“Maestro” is often used to address a musical conductor. “Maestro” (plural “maestri”) is the Italian word for “master, teacher”. The plural in English is usually “maestros”.
37. “Amadeus” director Forman : MILOS
Miloš Forman is a film director from former Czechoslovakia, where he learned his craft. Since starting to work in Hollywood in 1968, Forman has been at the helm of some memorable films including: “One Flew Over the Cuckoo’s Nest”, “Amadeus” and “The People vs. Larry Flynt”.
The magnificent 1984 film “Amadeus” is an adaptation of Peter Shaffer’s 1979 stage play of the same name. Tom Hulce played Mozart, and F. Murray Abraham played Mozart’s rival, Antonio Salieri. Both Hulce and Abraham were nominated for that season’s Best Actor Oscar, with the award going to the latter. There hasn’t been a movie since “Amadeus” that garnered two Best Actor nominations.
41. Albanian coin : LEK
The official currency of Albania is called the lek. The first lek was introduced in 1926, and was apparently named after Alexander the Great.
50. Lively French dance : GIGUE
A gigue is a dance from the baroque era. Popular in France, the dance was derived from the British jig.
55. Group that’s mostly secretaries : CABINET
In the Westminster system, the Cabinet is a group of sitting politicians chosen by the Prime Minister to head up government departments and also to participate collectively in major governmental decisions in all areas. In the US system, the Cabinet is made up not of sitting politicians, but rather of non-legislative individuals who are considered to have expertise in a particular area. The Cabinet members in the US system tend to have more of an advisory role outside of their own departments.
58. Protein that allows skin to stretch or contract : ELASTIN
Elastin is a very pliable protein found in the body’s connective tissue. It is the elasticity of elastin that helps skin to return to its original position when it is pressed or pulled at.
63. Marienbad, for one : SPA
Mariánské Lázně is a relatively young spa town in the west of the Czech Republic, located close to the border with Germany. Known in German as “Marienbad”, the town was a very popular getaway for the European elite and was visited by the likes of Frédéric Chopin, Thomas Edison, and Richard Wagner, as well as the UK’s King Edward VII, Tsar Nicholas II of Russia, and Emperor Franz Joseph I of Austria. Most of the ethnic Germans in Marienbad, which was part of Sudetenland, were expelled after WWII, and it came under communist control along with the rest of Czechoslovakia as a result of the 1948 coup d’état. The town was largely closed to foreigners for decades, but has been flourishing again as a tourist destination since the return of democracy in 1989.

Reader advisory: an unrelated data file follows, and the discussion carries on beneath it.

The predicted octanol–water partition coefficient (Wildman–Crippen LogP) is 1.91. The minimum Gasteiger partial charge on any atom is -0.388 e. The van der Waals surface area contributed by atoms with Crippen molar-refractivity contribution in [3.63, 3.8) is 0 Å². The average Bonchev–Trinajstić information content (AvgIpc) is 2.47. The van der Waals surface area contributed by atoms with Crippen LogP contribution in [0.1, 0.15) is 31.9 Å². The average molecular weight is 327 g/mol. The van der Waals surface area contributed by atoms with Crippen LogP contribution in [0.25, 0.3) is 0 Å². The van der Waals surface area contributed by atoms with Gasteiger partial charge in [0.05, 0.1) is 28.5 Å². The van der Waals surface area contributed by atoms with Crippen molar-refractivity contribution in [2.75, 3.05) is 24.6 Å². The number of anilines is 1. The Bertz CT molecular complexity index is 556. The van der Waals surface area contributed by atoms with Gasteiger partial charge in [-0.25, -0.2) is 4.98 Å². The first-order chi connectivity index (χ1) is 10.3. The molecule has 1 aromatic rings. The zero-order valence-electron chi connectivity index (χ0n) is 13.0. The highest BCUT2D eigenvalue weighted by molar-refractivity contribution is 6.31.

1. Dorm room seat : BEANBAG
The original beanbag chair was designed by an Italian company called Zanotta in 1969. That first model was called “il sacco” and is still made today. The idea came from staff at the Zanotta factory who would take their breaks sitting on bags filled with styrofoam.
4. Nautical pole : SPRIT
A sprit is a pole that extends out from a mast, often supporting a special sail called a spritsail.
5. “South Park” boy : STAN
“South Park” is an adult-oriented cartoon series on Comedy Central. I don’t do “South Park” …
7. Big bear : KODIAK
Brown bears are found over much of northern Europe, Asia, and North America. The biggest subspecies of brown bear is the Kodiak bear, which is the largest land-based predator in the world. Named for the Kodiak Archipelago in Alaska, the Kodiak bear grows to about the same size as the enormous polar bear.
9. Course for Crusoe?: Abbr. : ANAG
The name “Crusoe” is an anagram of the word “course”.
10. The Eagle, briefly : LEM
In the Apollo program, the Lunar Excursion Module (LEM) was the vehicle that actually landed on the moon and returned the astronauts to the command module that was orbiting overhead. The third LEM built was named “Spider”, and it participated in the Apollo 9 mission which tested the functionality of the LEM design in space. The fourth LEM was called “Snoopy” and it flew around the moon in the Apollo 10 mission, the dress rehearsal for the upcoming moon landing. Apollo 11’s LEM was called “Eagle” and it brought Neil Armstrong and Buzz Aldrin to and from the moon’s surface. Another famous LEM was Apollo 13’s Aquarius. Although Aquarius never landed on the moon, it did serve as a “lifeboat” for the three astronauts after the explosive rupture of an oxygen canister in the Service Module.